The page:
When a statement is a tautology, we also say that the statement is tautological. In common usage this sometimes simply means that the statement is convincing. We are using it for something stronger: the statement is always true, under all circumstances. In contrast, a contradiction, or contradictory statement, is never true, under any circumstances.


    Contingency is the status of propositions that are neither true (i.e. tautologies) nor false under every possible valuation (i.e. contradictions).

    Logically equivalent proposition 

    Two statements X and Y are logically equivalent if X ⇔ Y is a tautology. Another way to say this is: For each assignment of truth values to the simple statements which make up X and Y, the statements X and Y have identical truth values. 

    From a practical point of view, you can replace a statement in a proof by any logically equivalent statement. 

    To test whether X and Y are logically equivalent, you could set up a truth table to test whether X ⇔ Y is a tautology; that is, whether X ⇔ Y ”has all Ts in its column”. However, it’s easier to set up a table containing X and Y and then check whether the columns for X and for Y are the same.

    De Morgan’s Law For any two propositions p and q, the following hold: 

    1. ∼(p ∨ q)= ∼p ∧ ∼q 

    2. ∼(p ∧ q) = ∼p v ∼q 

    Given two sets A, B in the universal set U: 

    (A ∪ B)′ = A′ ∩ B′ 

    (A ∩ B)′ = A′ U B′

    There are an infinite number of tautologies and logical equivalences. A few examples are given below. 


    2.3 Predicate logic 

    Propositional functions 

    The propositional functions are propositions that contain variables i.e. a sentence expressed in a way that would assume the value of true or false, except that within the sentence there is a variable (x) that is not defined or specified, which leaves the statement undetermined. 

    The statements such as x+2 > 5 are declarative statements but not propositions when the variables are not specified. However, one can produce propositions from such statements. A propositional function or predicate is an expression involving one or more variables defined on some domain, called the domain of discourse. Substitution of a particular value for the variable(s) produces a proposition which is either true or false. For instance, P(x) : x+2 > 5 is a predicate on the set of real numbers. Observe that P(2) is false, P(4) is true. In the expression P(x); x is called a free variable. As x varies, the truth value of P(x) varies as well. The set of true values of a predicate P(x) is called the truth set.

    Activity 2.4

    Carry out research to find the meaning of a propositional function. Discuss your findings, using examples, with the rest of the class. 

    Logic quantifiers 

    a)  Universal quantifier

    The universal quantifier is the symbol "∀" read as “for all” or “given any”.  It means that each element of a set verifies a given property defined on that set. 

    For example, consider the following equation in : 1x = x Every x that belongs to , verify the equation.  In form of equation we write ∀ x ∈ : 1x = x.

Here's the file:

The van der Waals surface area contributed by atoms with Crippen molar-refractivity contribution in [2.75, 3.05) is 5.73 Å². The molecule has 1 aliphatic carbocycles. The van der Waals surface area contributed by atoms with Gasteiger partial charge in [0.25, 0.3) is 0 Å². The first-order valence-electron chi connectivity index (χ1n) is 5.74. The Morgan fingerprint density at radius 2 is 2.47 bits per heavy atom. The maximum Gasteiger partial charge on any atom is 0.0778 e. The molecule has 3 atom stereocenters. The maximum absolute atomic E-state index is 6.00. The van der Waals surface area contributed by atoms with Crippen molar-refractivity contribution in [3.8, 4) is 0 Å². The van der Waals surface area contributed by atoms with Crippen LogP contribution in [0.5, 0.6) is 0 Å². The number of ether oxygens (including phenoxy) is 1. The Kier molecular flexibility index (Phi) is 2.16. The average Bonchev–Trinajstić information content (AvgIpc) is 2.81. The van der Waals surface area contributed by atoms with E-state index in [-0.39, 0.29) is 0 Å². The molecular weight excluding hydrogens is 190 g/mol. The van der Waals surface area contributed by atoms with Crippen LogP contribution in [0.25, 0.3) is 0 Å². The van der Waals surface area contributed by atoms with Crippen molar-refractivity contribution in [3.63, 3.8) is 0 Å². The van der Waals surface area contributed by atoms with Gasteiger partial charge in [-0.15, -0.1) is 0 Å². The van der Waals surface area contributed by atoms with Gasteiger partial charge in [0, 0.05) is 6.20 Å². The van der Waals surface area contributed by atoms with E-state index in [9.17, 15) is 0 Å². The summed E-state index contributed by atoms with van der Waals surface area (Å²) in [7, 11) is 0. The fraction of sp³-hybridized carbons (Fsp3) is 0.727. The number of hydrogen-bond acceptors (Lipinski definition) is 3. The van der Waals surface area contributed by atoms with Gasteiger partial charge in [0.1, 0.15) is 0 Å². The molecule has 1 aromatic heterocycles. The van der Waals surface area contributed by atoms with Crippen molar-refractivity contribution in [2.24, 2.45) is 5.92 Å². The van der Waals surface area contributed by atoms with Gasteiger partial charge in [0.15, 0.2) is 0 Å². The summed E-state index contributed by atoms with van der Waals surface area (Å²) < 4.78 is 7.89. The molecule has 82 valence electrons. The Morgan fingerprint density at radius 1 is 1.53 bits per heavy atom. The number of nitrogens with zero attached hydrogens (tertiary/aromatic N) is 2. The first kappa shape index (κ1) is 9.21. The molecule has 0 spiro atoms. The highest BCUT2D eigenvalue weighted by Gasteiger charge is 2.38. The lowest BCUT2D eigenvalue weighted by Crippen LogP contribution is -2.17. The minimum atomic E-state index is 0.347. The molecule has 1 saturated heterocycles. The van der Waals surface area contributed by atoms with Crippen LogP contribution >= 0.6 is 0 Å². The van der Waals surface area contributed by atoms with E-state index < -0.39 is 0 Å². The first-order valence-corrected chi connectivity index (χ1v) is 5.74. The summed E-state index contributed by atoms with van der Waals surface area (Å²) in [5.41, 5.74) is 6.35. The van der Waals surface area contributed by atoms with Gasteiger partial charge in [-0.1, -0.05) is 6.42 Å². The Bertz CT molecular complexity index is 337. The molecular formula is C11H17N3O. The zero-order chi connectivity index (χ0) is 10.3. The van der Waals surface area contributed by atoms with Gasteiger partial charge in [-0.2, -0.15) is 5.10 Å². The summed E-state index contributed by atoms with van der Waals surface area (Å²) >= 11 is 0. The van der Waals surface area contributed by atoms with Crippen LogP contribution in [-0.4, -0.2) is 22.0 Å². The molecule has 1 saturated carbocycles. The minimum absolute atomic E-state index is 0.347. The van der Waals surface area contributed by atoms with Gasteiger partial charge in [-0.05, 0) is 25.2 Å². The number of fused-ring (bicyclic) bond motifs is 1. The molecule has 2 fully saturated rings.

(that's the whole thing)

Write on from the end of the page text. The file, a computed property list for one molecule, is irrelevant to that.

b)  Existence quantifier 

    The symbol “∃” read as “there exists” is called existence quantifier. It means that we can find at least an element of a set which verifies a given property defined on the set. 

    For example, consider the following inequality in : x + 3 < 5. In this case, x represents a range of elements which verify the inequality. In form of equation we write

    ∃ x ∈ , x + 3 < 5    

    The symbol “∃!” read as “there exists only one” is used in the case of unique existence. 

    Negation of logical quantifiers

    Activity 2.5 

    In groups, consider the statement: 

    p: All students in this class are brown  

    Discuss what is required to show the statement is false by explaining and thus negate the statement. 

    The negation of ‘All students in this class are boys’ is ‘There is a student in this class who is not a boy’. 

    To negate a statement with a universal quantifier, we change a universal quantifier to the existential one and then negate the propositional function, and vice versa. 

    The negation of ∀ x : p is ∃ x : (~p) and the negation of ∃ x : p is ∀ x : (~p)  and thus:

     ~ (∀ x : p) ≡ ∃ x : (~p)) 

    ~ (∃ x : p)  ≡ ∀ x : (~p)

    2.4 Applications

    Activity 2.6 

    In pairs, carry out research on the different ways we can apply propositional and predicate logic. Discuss your findings with the rest of the class. 

    Set theory 

    Activity 2.7 

    Carry out research to answer the following: 

    What is set theory? 

    How is it an application in logic?

    Set theory is the branch of mathematical logic that studies sets, which informally are collections of objects. Although any type of object can be collected into a set, set theory is applied most often to objects that are relevant to mathematics. 

    In logic, Venn diagrams can be used to represent the truth of certain statements and also for examining logical equivalence of two or more than two statements.

    Electric circuits 

    If in an electric network two switches are used, then the two switches S1 and S2 can be in one of the following two cases; 

    In series: then the current will flow through the circuit only when the two switches S1 and S2 are on (i.e. closed).

    • In parallel: the current will flow through the circuit if and only if either S1 or S2 or both are on (i.e. closed)

    Equivalent circuits 

    Two circuits involving switches S1, S2, …, are said to be equivalent if for every positions of the switches, either current passes through both the circuits, or it does not pass through either circuit.